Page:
Stop lying! Pastor says spouses should be truthful to others
"You want answers?"
"I think I'm entitled to them!"
"You want answers?"
"I want the truth!"
"You can't handle the truth!"
- Lines from the movie A Few Good Men
Who can forget that memorable scene in the movie A Few Good Men, with Tom Cruise and Jack Nicholson? Unfortunately, real life cannot be dismissed like the movies.
Truth is cleansing, but it can also come with negative repercussions. Some thriving marriages have been known to crumble when one partner gets 'too much information'.
How truthful should one be in marriage, and, as a Christian, should total honesty be practised at all times?
Family and Religion sought answers from Pastor Joan Gumbs of How Ya Livin' Now Deliverance Outreach Ministry, who said that from a Christian perspective, we are already taught not to engage in lying. She stressed that partners should be "very truthful".
"Colossians 3: 9,10 clearly states, 'Never lie to one another; because you have stripped away the old self, with its ways, and have put on the new self, which is continually being renewed in fuller and fuller knowledge, closer and closer to the image of its Creator'."
Gumbs said that marriage should be viewed as a holy institution.
Addressing the situation of women who had quite a number of lovers before marriage and who are dealing with a husband who did not know there were so many, she said, "The woman's past is her past.
"Any man who, in this day and age, still thinks he is getting a 'lily white' woman when he weds a non-virgin is very ignorant. Besides, men need to stop judging women. No one asks the man how many women he has been with before he marries a woman, but everyone wants to know how many men the woman has been with," she said. "If this is of such importance to the man, why didn't he ask before they got married?
"Jesus, Himself, told the adulteress: 'Neither do I condemn you. Go. But sin no more.' Clearly, Jesus is saying, 'Lady, your past is your past. I don't care about your past. What I care about is how you are living now and how you plan to live in the future'."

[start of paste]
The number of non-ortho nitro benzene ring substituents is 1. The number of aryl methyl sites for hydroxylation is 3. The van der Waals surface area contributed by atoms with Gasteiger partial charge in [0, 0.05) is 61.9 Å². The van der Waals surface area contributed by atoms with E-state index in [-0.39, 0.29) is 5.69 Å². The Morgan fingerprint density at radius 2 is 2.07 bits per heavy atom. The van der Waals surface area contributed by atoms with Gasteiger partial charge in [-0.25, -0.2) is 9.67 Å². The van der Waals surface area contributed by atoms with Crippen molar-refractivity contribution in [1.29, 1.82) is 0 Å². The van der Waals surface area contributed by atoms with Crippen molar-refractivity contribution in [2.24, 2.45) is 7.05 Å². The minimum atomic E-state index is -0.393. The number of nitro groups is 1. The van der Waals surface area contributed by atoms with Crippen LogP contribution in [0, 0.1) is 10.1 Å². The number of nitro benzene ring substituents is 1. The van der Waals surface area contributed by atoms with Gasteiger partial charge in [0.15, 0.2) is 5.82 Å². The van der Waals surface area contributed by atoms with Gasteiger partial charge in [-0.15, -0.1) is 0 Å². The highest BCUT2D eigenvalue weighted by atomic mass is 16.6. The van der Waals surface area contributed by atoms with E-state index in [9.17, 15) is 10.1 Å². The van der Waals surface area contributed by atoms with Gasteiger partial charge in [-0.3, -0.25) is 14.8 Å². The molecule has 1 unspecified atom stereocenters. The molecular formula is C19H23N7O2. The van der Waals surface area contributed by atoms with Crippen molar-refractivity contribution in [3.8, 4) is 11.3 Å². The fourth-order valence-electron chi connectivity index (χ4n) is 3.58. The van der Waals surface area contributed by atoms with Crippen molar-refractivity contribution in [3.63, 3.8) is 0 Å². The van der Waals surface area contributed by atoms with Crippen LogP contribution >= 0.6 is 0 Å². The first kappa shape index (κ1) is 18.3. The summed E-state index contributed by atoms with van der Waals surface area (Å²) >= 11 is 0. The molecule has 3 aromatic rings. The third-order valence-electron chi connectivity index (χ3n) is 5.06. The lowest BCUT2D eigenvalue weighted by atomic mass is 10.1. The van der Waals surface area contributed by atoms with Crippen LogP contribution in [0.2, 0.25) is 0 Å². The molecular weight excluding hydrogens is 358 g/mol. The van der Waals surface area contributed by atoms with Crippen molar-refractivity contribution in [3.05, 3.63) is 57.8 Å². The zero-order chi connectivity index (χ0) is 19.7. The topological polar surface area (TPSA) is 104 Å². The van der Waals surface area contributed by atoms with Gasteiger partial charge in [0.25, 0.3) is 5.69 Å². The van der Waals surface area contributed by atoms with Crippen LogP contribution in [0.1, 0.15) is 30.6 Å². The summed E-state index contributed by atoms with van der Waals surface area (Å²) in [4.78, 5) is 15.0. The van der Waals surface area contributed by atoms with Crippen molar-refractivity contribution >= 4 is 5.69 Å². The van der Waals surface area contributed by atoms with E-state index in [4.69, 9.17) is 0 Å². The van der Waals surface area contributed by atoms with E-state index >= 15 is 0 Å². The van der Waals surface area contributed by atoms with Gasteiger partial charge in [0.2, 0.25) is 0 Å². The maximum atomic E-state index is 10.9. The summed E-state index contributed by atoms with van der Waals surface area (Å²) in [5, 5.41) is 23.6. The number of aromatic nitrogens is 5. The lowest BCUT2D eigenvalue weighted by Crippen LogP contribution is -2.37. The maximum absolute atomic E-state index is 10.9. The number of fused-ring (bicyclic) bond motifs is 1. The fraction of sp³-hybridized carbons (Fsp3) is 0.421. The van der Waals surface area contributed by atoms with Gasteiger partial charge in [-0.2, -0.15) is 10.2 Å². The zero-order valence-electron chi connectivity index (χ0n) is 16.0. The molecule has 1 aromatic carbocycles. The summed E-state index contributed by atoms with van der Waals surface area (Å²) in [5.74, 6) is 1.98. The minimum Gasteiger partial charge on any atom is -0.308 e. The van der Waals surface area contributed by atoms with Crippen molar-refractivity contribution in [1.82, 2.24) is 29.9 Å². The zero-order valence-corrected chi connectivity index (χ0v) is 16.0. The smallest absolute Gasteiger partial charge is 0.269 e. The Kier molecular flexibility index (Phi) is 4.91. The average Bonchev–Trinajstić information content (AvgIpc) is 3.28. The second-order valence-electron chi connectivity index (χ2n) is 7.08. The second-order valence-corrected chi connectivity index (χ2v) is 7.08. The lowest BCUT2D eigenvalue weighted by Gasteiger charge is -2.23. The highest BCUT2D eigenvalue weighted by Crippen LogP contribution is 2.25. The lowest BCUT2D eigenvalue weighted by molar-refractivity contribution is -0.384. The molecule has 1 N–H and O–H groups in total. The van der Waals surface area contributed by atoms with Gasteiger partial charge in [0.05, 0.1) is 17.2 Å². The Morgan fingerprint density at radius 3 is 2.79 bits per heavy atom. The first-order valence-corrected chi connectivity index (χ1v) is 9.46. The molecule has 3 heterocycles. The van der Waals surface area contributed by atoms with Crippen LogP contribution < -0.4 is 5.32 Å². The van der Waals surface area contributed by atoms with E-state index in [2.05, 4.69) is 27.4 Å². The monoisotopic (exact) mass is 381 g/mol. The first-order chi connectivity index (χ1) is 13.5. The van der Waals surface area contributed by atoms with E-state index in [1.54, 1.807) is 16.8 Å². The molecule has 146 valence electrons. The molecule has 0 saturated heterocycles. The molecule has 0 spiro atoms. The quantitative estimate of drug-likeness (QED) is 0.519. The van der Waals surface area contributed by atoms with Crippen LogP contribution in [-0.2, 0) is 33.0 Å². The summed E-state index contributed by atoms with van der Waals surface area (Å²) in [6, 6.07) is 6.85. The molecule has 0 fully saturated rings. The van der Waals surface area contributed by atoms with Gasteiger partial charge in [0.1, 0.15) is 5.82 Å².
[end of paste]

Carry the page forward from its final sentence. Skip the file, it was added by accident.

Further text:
According to Gumbs, this expectation of men have of women is a double standard, and, as a result, it is keeping people back.
Using the Bible as an authority on Christian living, Gumbs said that checking Jesus' genealogy, would reveal harlots (prostitutes), which, for her, suggests that God is not too hung up on one's past.
There are those who believe in withholding pieces of information under the guise that it's not lying. Gumbs said that it is still a sin as there is the matter of sins of omission and sins of commission.
"To withhold the truth is to lie. You're either lying or you're not. Again, another non-issue when it comes to God's word. There is no such thing as a white lie or a half-truth. That is the work of the devil," she said.
Regarding sensitive issues in a marriage such as bad breath or not being sexually satisfied, the tendency is to try and spare one's partner's feelings by keeping up a pretence.
For Gumbs, one should treat his or her partner the way that one wants to be treated.
"First, put yourself in your partner's place. Would you not want to be told the truth?"
With the Bible as a guide, she said that there is a time for every intention under Heaven according to Ecclesiastes 3:1.
"That means we need to do things at the right time. The same thing goes for marriages. We need to know when to keep silent and when to speak. If you need to tell your husband or wife that his or her breath is not fresh, don't wait until you are having a disagreement then throw it in his or her face - and this happens more often than people will admit," she said.
Truth doesn't have to hurt or leave one feeling bad. If sensitively handled, then "a word at the right time, how good it is". Proverbs 15:23.